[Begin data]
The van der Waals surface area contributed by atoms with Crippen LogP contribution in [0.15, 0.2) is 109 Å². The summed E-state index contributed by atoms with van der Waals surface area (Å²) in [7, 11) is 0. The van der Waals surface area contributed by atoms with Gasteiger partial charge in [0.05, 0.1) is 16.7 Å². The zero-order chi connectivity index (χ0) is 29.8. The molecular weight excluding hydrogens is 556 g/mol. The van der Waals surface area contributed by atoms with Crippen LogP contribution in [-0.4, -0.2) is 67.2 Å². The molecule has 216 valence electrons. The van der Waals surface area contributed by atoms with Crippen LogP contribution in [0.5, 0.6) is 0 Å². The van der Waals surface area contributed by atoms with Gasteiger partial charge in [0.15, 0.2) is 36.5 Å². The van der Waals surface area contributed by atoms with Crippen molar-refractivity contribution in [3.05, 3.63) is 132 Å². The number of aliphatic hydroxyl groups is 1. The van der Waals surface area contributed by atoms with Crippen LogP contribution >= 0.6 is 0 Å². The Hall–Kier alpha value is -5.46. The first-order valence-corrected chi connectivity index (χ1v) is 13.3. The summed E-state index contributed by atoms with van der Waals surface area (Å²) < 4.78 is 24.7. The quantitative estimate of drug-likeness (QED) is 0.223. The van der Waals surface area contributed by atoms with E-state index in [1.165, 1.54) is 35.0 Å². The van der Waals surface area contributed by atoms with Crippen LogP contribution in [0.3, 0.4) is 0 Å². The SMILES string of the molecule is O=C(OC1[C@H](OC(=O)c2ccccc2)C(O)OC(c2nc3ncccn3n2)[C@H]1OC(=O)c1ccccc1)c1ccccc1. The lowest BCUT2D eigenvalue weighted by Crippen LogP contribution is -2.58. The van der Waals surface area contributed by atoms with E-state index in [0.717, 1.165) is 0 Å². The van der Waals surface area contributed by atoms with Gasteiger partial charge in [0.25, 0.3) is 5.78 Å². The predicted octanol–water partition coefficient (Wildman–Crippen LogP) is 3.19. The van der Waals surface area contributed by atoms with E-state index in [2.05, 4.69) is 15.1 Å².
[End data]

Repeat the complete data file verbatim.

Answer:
The van der Waals surface area contributed by atoms with Crippen LogP contribution in [0.15, 0.2) is 109 Å². The summed E-state index contributed by atoms with van der Waals surface area (Å²) in [7, 11) is 0. The van der Waals surface area contributed by atoms with Gasteiger partial charge in [0.05, 0.1) is 16.7 Å². The zero-order chi connectivity index (χ0) is 29.8. The molecular weight excluding hydrogens is 556 g/mol. The van der Waals surface area contributed by atoms with Crippen LogP contribution in [-0.4, -0.2) is 67.2 Å². The molecule has 216 valence electrons. The van der Waals surface area contributed by atoms with Crippen LogP contribution in [0.5, 0.6) is 0 Å². The van der Waals surface area contributed by atoms with Gasteiger partial charge in [0.15, 0.2) is 36.5 Å². The van der Waals surface area contributed by atoms with Crippen molar-refractivity contribution in [3.05, 3.63) is 132 Å². The number of aliphatic hydroxyl groups is 1. The van der Waals surface area contributed by atoms with Crippen LogP contribution >= 0.6 is 0 Å². The Hall–Kier alpha value is -5.46. The first-order valence-corrected chi connectivity index (χ1v) is 13.3. The summed E-state index contributed by atoms with van der Waals surface area (Å²) < 4.78 is 24.7. The quantitative estimate of drug-likeness (QED) is 0.223. The van der Waals surface area contributed by atoms with E-state index in [1.165, 1.54) is 35.0 Å². The van der Waals surface area contributed by atoms with Crippen LogP contribution in [0.3, 0.4) is 0 Å². The SMILES string of the molecule is O=C(OC1[C@H](OC(=O)c2ccccc2)C(O)OC(c2nc3ncccn3n2)[C@H]1OC(=O)c1ccccc1)c1ccccc1. The lowest BCUT2D eigenvalue weighted by Crippen LogP contribution is -2.58. The van der Waals surface area contributed by atoms with E-state index in [0.717, 1.165) is 0 Å². The van der Waals surface area contributed by atoms with Gasteiger partial charge in [0.25, 0.3) is 5.78 Å². The predicted octanol–water partition coefficient (Wildman–Crippen LogP) is 3.19. The van der Waals surface area contributed by atoms with E-state index in [2.05, 4.69) is 15.1 Å².